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Rev Panam Salud Publica vol.22 n.4 Washington Oct. 2007
Philantropic prize to remember that Latin American children's health is a priority
El Premio Colsubsidio de Investigación en Pediatría is a biennial initiative begun in 1992 to promote and support scientific population studies focused on improving the health and social conditions of Colombian children. As a result of the initiative's success and of the great interest shown by many, the prize became international in 2000 and since then has been open to all of Central and South America. The projects are ranked by how well they were carried out and how effective they were. The top three divide a $20 000 prize. A private, nonprofit, social organization, Colsubsidio, provides the prize and covers organizational expenses. Colsubsidio (Caja Colombiana de Subsidio Familiar) was founded in 1957 and currently has about 500 000 members (http://www.colsubsidio.com).
For the last four international editions, 415 studies from 20 different Latin American countries, designed by 326 authors and 1 387 coauthors, and involving more than 800 000 children, were submitted. The papers covered a wide range of problems and approachesa fact that is partly evident simply by the variety of countries represented by the 16 winners: Colombia, Chile, Cuba, Guatemala, El Salvador, Mexico, Peru, and Uruguay.
Since 2000, to assist in disseminating the findings submitted to the biennial appointment, a few of the papers are published, after a formal editorial process, in Saludarte, a simple, independent journal written in Spanish, indexed in Embase with abstracts in English, and supported by Colsubsidio's health-related branch.
Over a few years and with limited expenses, a Latin American network of health and social professionals, researchers, and institutions of different sizes and origins, with the common aim of improving children's (and their families') well-being, was set up.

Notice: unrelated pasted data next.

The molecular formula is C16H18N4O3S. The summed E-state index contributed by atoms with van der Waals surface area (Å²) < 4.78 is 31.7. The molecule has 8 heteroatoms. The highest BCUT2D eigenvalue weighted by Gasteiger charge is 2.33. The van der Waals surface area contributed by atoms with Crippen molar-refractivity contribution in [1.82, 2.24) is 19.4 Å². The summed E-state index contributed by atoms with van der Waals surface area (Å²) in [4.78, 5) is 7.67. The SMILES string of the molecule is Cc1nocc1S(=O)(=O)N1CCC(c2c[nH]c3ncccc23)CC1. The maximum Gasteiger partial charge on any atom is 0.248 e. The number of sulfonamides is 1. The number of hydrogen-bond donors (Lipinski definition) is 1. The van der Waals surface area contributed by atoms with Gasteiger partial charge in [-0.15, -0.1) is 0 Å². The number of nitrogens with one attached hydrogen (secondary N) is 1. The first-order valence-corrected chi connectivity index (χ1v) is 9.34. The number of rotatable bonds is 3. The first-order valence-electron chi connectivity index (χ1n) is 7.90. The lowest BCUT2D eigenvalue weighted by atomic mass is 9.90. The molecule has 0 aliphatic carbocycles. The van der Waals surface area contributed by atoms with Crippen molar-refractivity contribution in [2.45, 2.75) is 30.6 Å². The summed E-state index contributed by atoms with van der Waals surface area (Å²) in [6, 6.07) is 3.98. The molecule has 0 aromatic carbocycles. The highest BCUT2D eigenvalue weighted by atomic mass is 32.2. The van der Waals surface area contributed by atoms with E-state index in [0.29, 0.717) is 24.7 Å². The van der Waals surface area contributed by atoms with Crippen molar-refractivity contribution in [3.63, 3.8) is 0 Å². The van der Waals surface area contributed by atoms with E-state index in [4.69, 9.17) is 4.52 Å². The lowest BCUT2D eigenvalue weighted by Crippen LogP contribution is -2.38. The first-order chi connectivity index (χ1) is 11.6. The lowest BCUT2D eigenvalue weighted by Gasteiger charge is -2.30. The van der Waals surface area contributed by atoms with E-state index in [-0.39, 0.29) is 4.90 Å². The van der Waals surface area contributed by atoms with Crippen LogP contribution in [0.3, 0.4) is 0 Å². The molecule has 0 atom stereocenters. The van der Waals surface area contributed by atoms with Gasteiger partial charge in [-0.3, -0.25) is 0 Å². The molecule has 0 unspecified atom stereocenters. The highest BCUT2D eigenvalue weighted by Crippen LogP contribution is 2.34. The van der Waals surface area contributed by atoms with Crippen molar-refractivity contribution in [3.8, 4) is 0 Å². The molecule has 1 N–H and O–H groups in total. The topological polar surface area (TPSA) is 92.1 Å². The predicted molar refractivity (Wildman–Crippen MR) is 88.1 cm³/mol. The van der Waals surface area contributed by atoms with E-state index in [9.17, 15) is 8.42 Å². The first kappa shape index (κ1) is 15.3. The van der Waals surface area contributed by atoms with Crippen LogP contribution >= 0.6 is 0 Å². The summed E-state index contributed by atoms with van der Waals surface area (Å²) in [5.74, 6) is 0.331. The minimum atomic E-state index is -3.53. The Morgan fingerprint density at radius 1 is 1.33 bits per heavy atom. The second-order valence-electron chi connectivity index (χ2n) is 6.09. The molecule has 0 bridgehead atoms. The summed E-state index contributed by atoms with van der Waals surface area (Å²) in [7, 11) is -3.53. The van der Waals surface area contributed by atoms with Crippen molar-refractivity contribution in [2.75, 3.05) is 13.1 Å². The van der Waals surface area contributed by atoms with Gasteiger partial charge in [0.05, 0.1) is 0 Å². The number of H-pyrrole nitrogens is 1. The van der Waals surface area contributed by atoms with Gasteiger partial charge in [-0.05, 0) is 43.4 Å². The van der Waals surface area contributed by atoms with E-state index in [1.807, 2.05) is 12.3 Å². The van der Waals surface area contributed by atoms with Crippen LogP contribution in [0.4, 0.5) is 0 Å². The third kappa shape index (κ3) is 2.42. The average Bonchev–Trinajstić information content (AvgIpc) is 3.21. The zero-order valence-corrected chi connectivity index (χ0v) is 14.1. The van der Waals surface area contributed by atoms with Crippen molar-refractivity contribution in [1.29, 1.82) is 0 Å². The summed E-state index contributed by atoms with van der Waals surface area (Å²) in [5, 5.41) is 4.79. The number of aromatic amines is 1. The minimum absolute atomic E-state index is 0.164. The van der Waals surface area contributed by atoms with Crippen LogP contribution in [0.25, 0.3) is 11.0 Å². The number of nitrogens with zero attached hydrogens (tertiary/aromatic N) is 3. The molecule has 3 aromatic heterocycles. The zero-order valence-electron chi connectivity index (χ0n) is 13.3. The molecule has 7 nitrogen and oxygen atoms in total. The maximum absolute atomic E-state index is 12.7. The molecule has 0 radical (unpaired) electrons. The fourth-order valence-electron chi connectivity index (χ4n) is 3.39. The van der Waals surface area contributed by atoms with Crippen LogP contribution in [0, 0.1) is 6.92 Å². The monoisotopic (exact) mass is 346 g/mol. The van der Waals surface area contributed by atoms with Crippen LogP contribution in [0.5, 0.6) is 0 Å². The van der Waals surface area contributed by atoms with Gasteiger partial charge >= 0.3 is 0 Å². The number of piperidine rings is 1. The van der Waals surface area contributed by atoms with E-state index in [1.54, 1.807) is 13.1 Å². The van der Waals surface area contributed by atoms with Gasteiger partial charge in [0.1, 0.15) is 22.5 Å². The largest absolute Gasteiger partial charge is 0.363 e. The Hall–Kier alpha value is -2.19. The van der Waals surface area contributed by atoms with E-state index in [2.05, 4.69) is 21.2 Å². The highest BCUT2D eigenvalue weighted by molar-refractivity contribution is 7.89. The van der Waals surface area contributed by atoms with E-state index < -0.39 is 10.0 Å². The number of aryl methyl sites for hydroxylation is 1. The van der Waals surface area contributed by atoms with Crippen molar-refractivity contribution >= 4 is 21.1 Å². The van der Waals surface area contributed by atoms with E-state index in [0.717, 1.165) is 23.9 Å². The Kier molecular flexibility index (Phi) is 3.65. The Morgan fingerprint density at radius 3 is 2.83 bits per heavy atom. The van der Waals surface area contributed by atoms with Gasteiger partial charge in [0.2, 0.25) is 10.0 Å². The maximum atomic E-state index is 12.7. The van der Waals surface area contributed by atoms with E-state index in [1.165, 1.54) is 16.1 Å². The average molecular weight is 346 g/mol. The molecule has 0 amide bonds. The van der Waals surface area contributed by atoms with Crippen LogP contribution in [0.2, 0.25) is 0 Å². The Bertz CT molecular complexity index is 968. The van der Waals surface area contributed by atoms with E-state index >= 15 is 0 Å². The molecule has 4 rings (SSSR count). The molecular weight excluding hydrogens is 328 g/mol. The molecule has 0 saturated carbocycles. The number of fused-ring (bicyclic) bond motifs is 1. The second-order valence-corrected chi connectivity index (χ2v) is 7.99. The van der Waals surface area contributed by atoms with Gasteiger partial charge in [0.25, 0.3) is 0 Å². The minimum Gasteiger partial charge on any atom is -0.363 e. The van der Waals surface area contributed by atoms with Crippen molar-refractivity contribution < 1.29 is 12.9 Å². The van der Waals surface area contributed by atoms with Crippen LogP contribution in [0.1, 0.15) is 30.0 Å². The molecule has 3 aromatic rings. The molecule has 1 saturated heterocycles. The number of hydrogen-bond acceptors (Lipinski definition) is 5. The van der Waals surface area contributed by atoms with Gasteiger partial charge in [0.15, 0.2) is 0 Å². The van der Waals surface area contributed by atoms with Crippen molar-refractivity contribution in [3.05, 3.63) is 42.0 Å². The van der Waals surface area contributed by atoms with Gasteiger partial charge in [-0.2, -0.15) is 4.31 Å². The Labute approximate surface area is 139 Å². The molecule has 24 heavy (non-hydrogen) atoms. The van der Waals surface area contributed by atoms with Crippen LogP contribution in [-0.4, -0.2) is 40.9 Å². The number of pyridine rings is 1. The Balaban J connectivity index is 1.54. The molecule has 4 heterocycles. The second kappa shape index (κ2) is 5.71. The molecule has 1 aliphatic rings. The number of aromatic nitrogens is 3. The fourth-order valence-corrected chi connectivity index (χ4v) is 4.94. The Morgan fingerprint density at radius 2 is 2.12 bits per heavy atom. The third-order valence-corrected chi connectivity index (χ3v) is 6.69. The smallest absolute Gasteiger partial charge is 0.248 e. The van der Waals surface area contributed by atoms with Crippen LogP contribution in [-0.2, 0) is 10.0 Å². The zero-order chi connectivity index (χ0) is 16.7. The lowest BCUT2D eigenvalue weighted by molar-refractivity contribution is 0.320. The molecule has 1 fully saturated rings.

Despite improvements in the last decade, infant mortality and morbidity rates in Latin America and the Caribbean remain higher than in other regions of the world, with huge intracountry differences (1, 2). The region is currently on track to meet the child mortality target, which consists of cutting by two-thirds the death rates in children younger than 5 years by 2015 (3). The six leading causes of disability in the 0- to 14-year-old population of the region, according to the global disease burden, based on disability-adjusted life years, are perinatal conditions, diarrheal diseases, lower respiratory tract infections, congenital anomalies, mental retardation, and meningitis (4). A large number of diseases and adverse conditions in childhood are due to preventable causes that most likely would decrease if inequities were at least limited through collaborative initiatives, partnerships, use of expertise, and, obviously, funds aimed at "putting children at the center" (5).
The goal of the Premio Colsubsidio, with its biennial deadline, is to make child health a health priority by establishing an active network in Latin America, a goal and challenge that should be encouraged.
The next Premio Colsubsidio appointment (9ª Bienal de pediatría: para que crezca la vida) will once again be held in Bogotá, Colombia, at the beginning of December 2008. Projects should be submitted for evaluation by 30 June 2008 (pediatria. email@example.com). For more information, please visit the following website: http://www.colsubsidio.com
Gloria Arias Nieto; Jorge Mauricio Paláu Castaño; Miguel Perez Ramírez
Clinica Infantil Colsubsidio E-mail: firstname.lastname@example.org
Laboratory for Mother and Child Health
"Mario Negri" Research Institute
1. Victora CG, Wagstaff A, Schellenberg JA, Gwatkin D, Claerson M, Habicht JP. Applying an equity lens to child health and mortality: more of the same is not enough. Lancet. 2003;362:23341.
2. Jenkins CD. Building better health: a handbook of behavioral change. Washington, DC: PAHO; 2003.
3. World Health Organization. Health and the millennium development goals. Available from: http://www.who.int/mdg/en/. Accessed October 2007.
4. World Health Organization. Global burden of disease. Health statistics and health information systems. Available from: http://www.who.int/healthinfo/bod/en/index.html. Accessed October 2007.
5. Horton R. Newborn survival: putting children at the centre. Lancet. 2005;365:821.